Netanyahu to Putin: Assad is safe from us, but Iran must quit Syria
- Fri, 13 Jul 2018 09:56
MOSCOW: Israeli Prime Minister Benjamin Netanyahu has told Russia that Israel would not seek to topple its ally, Syrian President Bashar Assad, but Moscow should encourage Iranian forces to quit Syria, a senior Israeli official said.
Netanyahu conveyed the message in talks with Russian President Vladimir Putin, the official said.
Israel has been on high alert as Assad’s forces advance on fighters in the vicinity of the Golan Heights, much of which Israel captured from Syria in 1967 and annexed in a move not recognized internationally. Israel worries Assad could let his Iranian and Hezbollah reinforcements entrench near Israeli lines or that Syrian forces may defy a 1974 Golan demilitarization.
“They (Russia) have an active interest in seeing a stable Assad regime and we in getting the Iranians out. These can clash or it can align,” said the Israeli official.
“We won’t take action against the Assad regime,” the official quoted Netanyahu as telling Putin in Moscow.
David Keyes, a Netanyahu spokesman, denied that the prime minister made that statement to Putin.
Asked to summarize Israeli policy on Syria, Keyes said: “We don’t get involved in the civil war. We will act against anyone who acts against us.”
The Israeli official who requested anonymity said Russia was working to distance Iranian forces from the Golan and had proposed that they be kept 80 km away but that this fell short of Israel’s demand for their full exit along with that of Tehran-sponsored militias.
Russian officials had no immediate comment on the meeting.
Since turning the tide of Syria’s civil war by intervening militarily in 2015 on Assad’s behalf, Russia has turned a blind eye to scores of Israeli airstrikes against Iranian and Hezbollah deployments or arms transfers, while making clear it wanted Assad kept immune.
Israeli Cabinet ministers threatened this week to fire on Syrian forces that enter the Golan buffer zone set up as part of a 1974 UN-monitored armistice. The UN last month renewed the mandate of its Golan observer force UNDOF and on Wednesday called on all parties to abide by the armistice.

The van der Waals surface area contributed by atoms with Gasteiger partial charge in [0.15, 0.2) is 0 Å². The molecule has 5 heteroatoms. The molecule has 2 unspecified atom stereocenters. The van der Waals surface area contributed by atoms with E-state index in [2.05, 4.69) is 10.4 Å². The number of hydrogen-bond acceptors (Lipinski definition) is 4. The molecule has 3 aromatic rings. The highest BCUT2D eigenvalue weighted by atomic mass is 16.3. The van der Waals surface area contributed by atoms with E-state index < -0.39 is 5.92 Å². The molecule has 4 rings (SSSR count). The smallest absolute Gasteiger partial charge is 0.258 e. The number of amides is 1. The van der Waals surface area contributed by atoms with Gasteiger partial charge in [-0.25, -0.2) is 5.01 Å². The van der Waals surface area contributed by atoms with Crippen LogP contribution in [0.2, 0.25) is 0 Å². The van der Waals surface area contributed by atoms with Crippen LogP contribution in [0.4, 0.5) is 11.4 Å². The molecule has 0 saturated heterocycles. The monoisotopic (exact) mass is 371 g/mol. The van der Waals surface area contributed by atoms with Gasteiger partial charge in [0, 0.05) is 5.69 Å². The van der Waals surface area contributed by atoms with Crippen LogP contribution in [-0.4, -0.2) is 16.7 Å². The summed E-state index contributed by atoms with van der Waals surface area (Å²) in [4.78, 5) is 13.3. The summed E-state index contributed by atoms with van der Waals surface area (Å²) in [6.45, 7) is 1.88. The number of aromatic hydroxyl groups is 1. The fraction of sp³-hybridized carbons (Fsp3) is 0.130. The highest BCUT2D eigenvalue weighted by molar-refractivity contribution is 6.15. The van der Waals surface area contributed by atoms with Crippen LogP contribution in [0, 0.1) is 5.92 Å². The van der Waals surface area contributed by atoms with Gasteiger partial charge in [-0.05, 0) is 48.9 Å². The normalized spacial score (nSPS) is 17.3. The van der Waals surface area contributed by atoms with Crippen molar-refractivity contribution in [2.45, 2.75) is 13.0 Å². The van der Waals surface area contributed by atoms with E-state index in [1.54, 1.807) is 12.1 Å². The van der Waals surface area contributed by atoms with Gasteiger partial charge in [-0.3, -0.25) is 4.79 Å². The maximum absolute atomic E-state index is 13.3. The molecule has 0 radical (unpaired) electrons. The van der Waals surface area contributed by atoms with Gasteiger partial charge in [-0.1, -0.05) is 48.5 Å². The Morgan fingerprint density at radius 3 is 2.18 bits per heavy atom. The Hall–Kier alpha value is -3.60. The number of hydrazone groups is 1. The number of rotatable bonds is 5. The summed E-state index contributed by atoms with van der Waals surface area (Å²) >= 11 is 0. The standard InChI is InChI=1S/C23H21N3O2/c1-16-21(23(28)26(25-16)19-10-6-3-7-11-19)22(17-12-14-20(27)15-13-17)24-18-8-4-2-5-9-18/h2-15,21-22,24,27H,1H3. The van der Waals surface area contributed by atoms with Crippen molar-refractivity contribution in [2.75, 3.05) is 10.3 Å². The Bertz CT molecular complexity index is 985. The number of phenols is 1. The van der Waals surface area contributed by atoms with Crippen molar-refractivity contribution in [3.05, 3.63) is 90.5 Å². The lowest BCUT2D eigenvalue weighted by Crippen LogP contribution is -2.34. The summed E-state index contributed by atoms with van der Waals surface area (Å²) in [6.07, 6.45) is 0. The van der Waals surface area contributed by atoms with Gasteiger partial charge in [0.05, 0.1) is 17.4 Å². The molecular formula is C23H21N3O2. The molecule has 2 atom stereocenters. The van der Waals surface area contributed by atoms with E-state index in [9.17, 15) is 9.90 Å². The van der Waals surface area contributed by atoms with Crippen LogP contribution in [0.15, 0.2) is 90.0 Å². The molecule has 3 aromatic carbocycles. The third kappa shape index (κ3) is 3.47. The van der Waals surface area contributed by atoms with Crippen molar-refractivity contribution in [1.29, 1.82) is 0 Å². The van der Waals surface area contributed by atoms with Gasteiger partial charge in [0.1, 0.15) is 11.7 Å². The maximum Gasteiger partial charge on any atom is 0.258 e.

“There should be no military forces in the area of separation other than those of UNDOF,” a UN spokesman said.
Israel has signaled openness to eventual ties with Assad, a tacit acknowledgement that he is re-consolidating power as he routs Syria’s fighters.
Under Assad family rule, Syria held direct negotiations with Israel in the US in 2000 and indirect talks mediated by Turkey in 2008. Netanyahu’s government has made clear it would not now cede the Golan and has been lobbying for US recognition of Israel’s claim of sovereignty there.
On June 24, Israel’s military said it launched a Patriot missile at an incoming drone from Syria, which turned away unscathed. A Syrian commander said the drone was engaged in local operations.
On July 6, Israel struck a Syrian post that it said had shelled the Golan buffer zone.
Hours after conferring with Netanyahu about Iran's presence in Syria, Putin received Ali Akbar Velayati, a senior adviser to Iran's Supreme Leader Ayatollah Ali Khamenei.
Putin's spokesman, Dmitry Peskov, said that Velayati handed Putin letters from Khamenei and Iranian President Hassan Rouhani.
Peskov said in a conference call with reporters that the letters dealt with bilateral relations and the situation in the region, but refused to elaborate.
"Our opinion is known that Iran needs to leave Syria — that is not something new for you," Netanyahu said at the start of Wednesday's talks in the Kremlin.
The Iranian presence in Syria is expected to top the agenda of Monday's summit in Helsinki between Putin and US President Donald Trump. Both the US and Israel want Iran to pull out from Syria, but Russia has warned it would be unrealistic to expect Iran to fully withdraw from the country.